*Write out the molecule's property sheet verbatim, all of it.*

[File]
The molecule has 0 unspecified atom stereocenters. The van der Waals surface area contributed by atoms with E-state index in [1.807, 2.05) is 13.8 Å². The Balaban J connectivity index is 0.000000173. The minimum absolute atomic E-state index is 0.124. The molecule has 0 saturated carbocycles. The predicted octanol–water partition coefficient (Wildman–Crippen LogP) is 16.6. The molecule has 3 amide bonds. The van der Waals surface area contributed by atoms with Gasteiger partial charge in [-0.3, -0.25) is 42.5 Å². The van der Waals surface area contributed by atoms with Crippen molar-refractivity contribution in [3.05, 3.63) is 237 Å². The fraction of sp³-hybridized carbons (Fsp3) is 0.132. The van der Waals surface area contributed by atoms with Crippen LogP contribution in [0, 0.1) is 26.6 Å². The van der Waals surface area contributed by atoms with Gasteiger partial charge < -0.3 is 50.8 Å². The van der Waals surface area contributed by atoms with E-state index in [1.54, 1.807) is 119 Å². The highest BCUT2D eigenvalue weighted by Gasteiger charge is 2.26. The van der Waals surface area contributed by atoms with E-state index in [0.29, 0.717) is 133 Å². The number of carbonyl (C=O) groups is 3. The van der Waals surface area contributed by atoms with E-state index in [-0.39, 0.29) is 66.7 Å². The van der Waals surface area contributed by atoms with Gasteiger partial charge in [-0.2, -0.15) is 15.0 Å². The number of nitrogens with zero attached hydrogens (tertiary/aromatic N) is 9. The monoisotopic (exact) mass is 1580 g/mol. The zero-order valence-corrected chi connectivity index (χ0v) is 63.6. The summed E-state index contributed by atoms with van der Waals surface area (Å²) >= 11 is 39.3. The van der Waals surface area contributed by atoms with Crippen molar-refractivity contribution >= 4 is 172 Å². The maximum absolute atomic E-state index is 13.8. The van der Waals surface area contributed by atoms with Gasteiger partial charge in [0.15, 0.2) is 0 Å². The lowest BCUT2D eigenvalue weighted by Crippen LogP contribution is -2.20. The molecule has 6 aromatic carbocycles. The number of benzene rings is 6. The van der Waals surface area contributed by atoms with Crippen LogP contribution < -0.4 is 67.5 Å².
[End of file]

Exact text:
The molecule has 0 unspecified atom stereocenters. The van der Waals surface area contributed by atoms with E-state index in [1.807, 2.05) is 13.8 Å². The Balaban J connectivity index is 0.000000173. The minimum absolute atomic E-state index is 0.124. The molecule has 0 saturated carbocycles. The predicted octanol–water partition coefficient (Wildman–Crippen LogP) is 16.6. The molecule has 3 amide bonds. The van der Waals surface area contributed by atoms with Gasteiger partial charge in [-0.3, -0.25) is 42.5 Å². The van der Waals surface area contributed by atoms with Crippen molar-refractivity contribution in [3.05, 3.63) is 237 Å². The fraction of sp³-hybridized carbons (Fsp3) is 0.132. The van der Waals surface area contributed by atoms with Crippen LogP contribution in [0, 0.1) is 26.6 Å². The van der Waals surface area contributed by atoms with Gasteiger partial charge < -0.3 is 50.8 Å². The van der Waals surface area contributed by atoms with E-state index in [1.54, 1.807) is 119 Å². The highest BCUT2D eigenvalue weighted by Gasteiger charge is 2.26. The van der Waals surface area contributed by atoms with E-state index in [0.29, 0.717) is 133 Å². The number of carbonyl (C=O) groups is 3. The van der Waals surface area contributed by atoms with E-state index in [-0.39, 0.29) is 66.7 Å². The van der Waals surface area contributed by atoms with Gasteiger partial charge in [-0.2, -0.15) is 15.0 Å². The number of nitrogens with zero attached hydrogens (tertiary/aromatic N) is 9. The monoisotopic (exact) mass is 1580 g/mol. The zero-order valence-corrected chi connectivity index (χ0v) is 63.6. The summed E-state index contributed by atoms with van der Waals surface area (Å²) >= 11 is 39.3. The van der Waals surface area contributed by atoms with Crippen molar-refractivity contribution >= 4 is 172 Å². The maximum absolute atomic E-state index is 13.8. The van der Waals surface area contributed by atoms with Gasteiger partial charge in [0.15, 0.2) is 0 Å². The lowest BCUT2D eigenvalue weighted by Crippen LogP contribution is -2.20. The molecule has 6 aromatic carbocycles. The number of benzene rings is 6. The van der Waals surface area contributed by atoms with Crippen LogP contribution < -0.4 is 67.5 Å².